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Bringing the world to work with her

On Kyna Southworth’s tenth birthday, her parents told her that their family was moving to Niger, West Africa. Her parents had signed a contract to teach school there for two years.

Two years turned into three years in Niger, then to three more years in Japan and then a move to Uganda, where Kyna graduated from high school. When Kyna left for college, her parents moved to Egypt where, on a visit with her boyfriend, Kyna became engaged.

The thought that her globe-trotting childhood has translated into 15 years in the American Midwest makes Mrs. Southworth smile. In college, she planned to sign up for the Peace Corps. But in truth, the Oak Hills High School counselor brings the world with her to work every day.

“It shapes the way I look at everything, the way I relate to people,” she says, perched in her bright, cheery office with artifacts from abroad and photos from her childhood travels. “Everybody has their own framework for thinking, and being able to grow up around so many people with different frameworks has made me a flexible thinker.”

Mrs. Southworth’s peripatetic childhood initially left her with a transitory feeling about her surroundings. But 15 years at Oak Hills High School, in a role she loves, made her feel the high school’s slogan -- ‘You belong here’ – certainly included her. “I’ve really settled into what I love to do, which is to help families and students navigate resources to be successful. It’s become my little area of expertise,” she says.

More inclined to give students options than advice, Mrs. Southworth does share wisdom gained from her global childhood. “I would just say the world is bigger -- and at the same time smaller -- than you think. And it is so much bigger than ourselves,” she says. “In America, we get so caught up in thinking the world revolves around us, but it doesn’t. I think America has so much to learn from the world around us, and the people who share that world with us.”

teachers in hallway

A Highlander family tradition

Bridgetown Middle School custodian Terry Moore smiles and shakes his head at the memory of it. A snowy, slippery day and, at student dismissal, then-BMS assistant principal Jill Wolfe singing and dancing her way across the school’s crosswalk – in 5-inch heels. 

“Cars are stopping and people are hanging out their windows taking pictures of the assistant principal doing the cha-cha,” Mr. Moore says. “And I’m thinking, I’m related to her.”

Slightly. Mr. Moore is Mrs. Wolfe’s dad. (As her father tells the story, seated in his daughter’s office, Mrs. Wolfe moon-walks by.)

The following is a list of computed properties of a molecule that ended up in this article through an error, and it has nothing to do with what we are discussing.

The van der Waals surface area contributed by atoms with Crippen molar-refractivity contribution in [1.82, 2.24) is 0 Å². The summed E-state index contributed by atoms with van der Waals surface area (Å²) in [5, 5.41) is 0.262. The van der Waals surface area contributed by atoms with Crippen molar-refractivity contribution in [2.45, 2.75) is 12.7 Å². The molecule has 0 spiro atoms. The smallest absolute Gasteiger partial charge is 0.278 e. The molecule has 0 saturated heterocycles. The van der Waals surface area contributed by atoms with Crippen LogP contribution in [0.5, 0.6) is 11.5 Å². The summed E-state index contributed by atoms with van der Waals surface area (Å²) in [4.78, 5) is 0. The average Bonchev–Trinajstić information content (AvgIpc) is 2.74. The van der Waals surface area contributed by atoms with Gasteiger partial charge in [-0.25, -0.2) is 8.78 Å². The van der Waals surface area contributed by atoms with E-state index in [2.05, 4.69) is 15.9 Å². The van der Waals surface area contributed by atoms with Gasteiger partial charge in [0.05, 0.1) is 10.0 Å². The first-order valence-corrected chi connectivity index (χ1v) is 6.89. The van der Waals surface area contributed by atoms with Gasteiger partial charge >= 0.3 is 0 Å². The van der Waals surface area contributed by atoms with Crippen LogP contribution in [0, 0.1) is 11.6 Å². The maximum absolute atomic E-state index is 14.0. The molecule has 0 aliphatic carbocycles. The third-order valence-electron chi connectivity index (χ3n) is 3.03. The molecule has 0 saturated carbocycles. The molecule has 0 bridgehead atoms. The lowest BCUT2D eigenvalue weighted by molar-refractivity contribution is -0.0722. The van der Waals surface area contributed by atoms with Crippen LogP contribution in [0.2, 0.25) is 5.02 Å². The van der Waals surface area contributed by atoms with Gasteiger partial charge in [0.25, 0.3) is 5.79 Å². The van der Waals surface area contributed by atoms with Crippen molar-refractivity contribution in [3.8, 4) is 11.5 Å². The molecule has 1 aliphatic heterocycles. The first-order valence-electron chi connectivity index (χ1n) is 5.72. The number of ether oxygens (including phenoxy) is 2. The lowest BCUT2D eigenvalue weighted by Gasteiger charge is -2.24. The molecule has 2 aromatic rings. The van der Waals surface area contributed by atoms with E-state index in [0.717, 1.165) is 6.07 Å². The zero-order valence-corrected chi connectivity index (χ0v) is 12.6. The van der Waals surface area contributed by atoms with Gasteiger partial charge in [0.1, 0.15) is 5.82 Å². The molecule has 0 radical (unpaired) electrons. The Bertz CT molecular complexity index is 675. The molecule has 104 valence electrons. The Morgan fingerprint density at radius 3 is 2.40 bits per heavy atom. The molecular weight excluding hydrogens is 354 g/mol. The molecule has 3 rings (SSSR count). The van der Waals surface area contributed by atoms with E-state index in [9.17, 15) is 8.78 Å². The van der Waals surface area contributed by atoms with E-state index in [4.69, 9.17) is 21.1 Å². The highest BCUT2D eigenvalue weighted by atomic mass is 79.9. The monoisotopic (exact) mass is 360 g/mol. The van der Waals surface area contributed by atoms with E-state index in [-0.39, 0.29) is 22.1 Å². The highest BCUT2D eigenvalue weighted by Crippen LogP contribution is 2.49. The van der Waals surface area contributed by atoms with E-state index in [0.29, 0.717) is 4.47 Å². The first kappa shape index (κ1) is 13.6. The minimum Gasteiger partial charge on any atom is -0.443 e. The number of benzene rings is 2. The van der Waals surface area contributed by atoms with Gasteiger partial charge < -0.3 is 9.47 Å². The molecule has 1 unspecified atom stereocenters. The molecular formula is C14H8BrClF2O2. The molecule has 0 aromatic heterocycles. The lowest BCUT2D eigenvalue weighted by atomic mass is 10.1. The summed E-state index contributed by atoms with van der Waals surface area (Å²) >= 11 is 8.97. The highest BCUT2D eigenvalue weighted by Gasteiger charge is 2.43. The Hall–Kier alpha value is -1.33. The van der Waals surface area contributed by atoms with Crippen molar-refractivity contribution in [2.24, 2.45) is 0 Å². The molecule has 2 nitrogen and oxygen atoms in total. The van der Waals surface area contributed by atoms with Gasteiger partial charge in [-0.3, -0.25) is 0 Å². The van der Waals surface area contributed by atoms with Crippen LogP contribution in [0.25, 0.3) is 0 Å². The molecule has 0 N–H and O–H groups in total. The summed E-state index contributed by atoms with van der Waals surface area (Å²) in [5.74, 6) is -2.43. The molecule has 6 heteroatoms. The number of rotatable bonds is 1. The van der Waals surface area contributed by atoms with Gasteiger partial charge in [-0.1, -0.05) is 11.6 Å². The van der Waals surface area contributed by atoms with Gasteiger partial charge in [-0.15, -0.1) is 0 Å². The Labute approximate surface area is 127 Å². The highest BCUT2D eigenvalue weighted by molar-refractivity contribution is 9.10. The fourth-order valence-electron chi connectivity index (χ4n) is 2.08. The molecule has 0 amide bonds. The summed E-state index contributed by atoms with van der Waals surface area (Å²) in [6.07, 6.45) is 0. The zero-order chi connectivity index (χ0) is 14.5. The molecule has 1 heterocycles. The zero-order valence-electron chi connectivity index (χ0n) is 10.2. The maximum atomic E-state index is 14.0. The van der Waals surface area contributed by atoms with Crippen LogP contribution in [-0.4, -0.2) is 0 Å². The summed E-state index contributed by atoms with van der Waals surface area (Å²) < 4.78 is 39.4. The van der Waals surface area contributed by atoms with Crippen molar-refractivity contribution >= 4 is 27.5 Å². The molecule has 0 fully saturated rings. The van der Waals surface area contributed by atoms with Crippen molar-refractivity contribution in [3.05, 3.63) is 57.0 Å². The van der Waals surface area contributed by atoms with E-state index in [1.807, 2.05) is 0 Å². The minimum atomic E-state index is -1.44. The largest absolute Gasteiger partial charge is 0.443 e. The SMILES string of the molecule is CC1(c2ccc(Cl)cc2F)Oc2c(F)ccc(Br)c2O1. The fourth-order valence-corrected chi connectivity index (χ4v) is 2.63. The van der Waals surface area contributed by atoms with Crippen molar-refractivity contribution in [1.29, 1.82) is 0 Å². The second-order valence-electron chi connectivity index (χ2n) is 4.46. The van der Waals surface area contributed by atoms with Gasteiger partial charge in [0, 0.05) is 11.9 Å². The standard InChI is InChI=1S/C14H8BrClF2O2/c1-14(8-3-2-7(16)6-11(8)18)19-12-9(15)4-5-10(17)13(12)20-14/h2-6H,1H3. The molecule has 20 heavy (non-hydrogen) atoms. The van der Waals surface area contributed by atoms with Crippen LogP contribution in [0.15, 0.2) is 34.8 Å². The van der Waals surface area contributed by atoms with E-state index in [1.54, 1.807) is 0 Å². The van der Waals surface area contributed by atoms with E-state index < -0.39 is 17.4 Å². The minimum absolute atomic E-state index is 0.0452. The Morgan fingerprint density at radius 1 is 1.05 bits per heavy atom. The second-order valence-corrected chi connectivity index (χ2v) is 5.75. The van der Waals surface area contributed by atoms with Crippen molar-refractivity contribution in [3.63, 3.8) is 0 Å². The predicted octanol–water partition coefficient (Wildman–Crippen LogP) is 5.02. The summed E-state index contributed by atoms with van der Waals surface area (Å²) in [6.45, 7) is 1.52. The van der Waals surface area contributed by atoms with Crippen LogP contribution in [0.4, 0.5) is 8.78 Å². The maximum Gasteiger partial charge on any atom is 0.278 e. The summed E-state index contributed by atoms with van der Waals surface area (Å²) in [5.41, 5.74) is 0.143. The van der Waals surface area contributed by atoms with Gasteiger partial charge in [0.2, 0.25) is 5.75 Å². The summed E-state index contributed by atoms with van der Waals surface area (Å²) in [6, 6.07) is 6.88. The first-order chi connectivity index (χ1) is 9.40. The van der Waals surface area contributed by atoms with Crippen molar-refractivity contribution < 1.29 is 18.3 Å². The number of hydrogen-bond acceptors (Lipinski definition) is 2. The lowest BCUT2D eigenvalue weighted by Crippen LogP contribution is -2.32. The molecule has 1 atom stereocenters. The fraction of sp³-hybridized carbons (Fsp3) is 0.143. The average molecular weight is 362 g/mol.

Besides the close, loving relationship between the two, the story reveals something more. Although it’s a big district, Oak Hills Local Schools is at heart a family. It’s filled with people like Mr. Moore and Ms. Wolfe, who will do anything to give OHLSD students a good day, and whose roots in the district go deep.

“The best thing about Oak Hills is the people – they truly care,” Mr. Moore says. “There’s magic in these buildings. There are things you as a parent can’t do by yourself.”

In addition to watching their four children, four nieces and a nephew graduate from Oak Hills, Mr. Moore and his wife Beverly are enjoying seeing their four grandchildren grow up in the district as well. “I don’t know of a school anywhere where I’d rather my grandchildren go. The education level is so far above par and, for the money we spend per student, the bang we’re getting for our buck is incredible,” he says. 

As he watches his daughter leave after a long day at work – “Bye, Pumpkin,” he tells her – Mr. Moore prepares for his shift to continue into the evening. Besides his daughter and himself, Mr. Moore’s wife and sister-in-law spent years teaching in the district. 

“Our family doesn’t have a ‘story’ – we have a tradition,” he says. “This is what we do. If the school is open, we are here.”

family photo

A teacher – and mom – with ‘more to give’

When C.O. Harrison Elementary School teacher Emily Amlin sits down to discuss challenging topics with her students’ parents – IEPs, 504s, behavioral issues, counseling needs – she brings with her a special credential. As the single mother of six adopted children, she has dealt with all those issues herself. She knows what it’s like to feel overwhelmed by her children’s challenges, and to feel overjoyed at their success. And she knows, first hand, what a difference a teacher can make.

“The teachers here at C.O. – I can get choked up and emotional. Some of my children have had a hard time academically and handling the trauma they’ve experienced, and I’ve always felt very supported by the staff here,” she says. “Just as I love the tricky kids in my class, the teachers have loved my tricky kids.”

Ms. Amlin’s interest in adoption grew out of the example set by her parents. When their own biological children – Ms. Amlin and her brother – were grown, her parents adopted three young brothers. “I was given the opportunity to see how hard adoption was, but also what a blessing it was,” she says. Later, as a teacher, she signed up for classes to become a licensed foster care provider after one of her students in foster care was at risk of being moved to a new setting. While the student stayed in the district, Ms. Amlin realized foster care and adoption were “something I could do,” she says.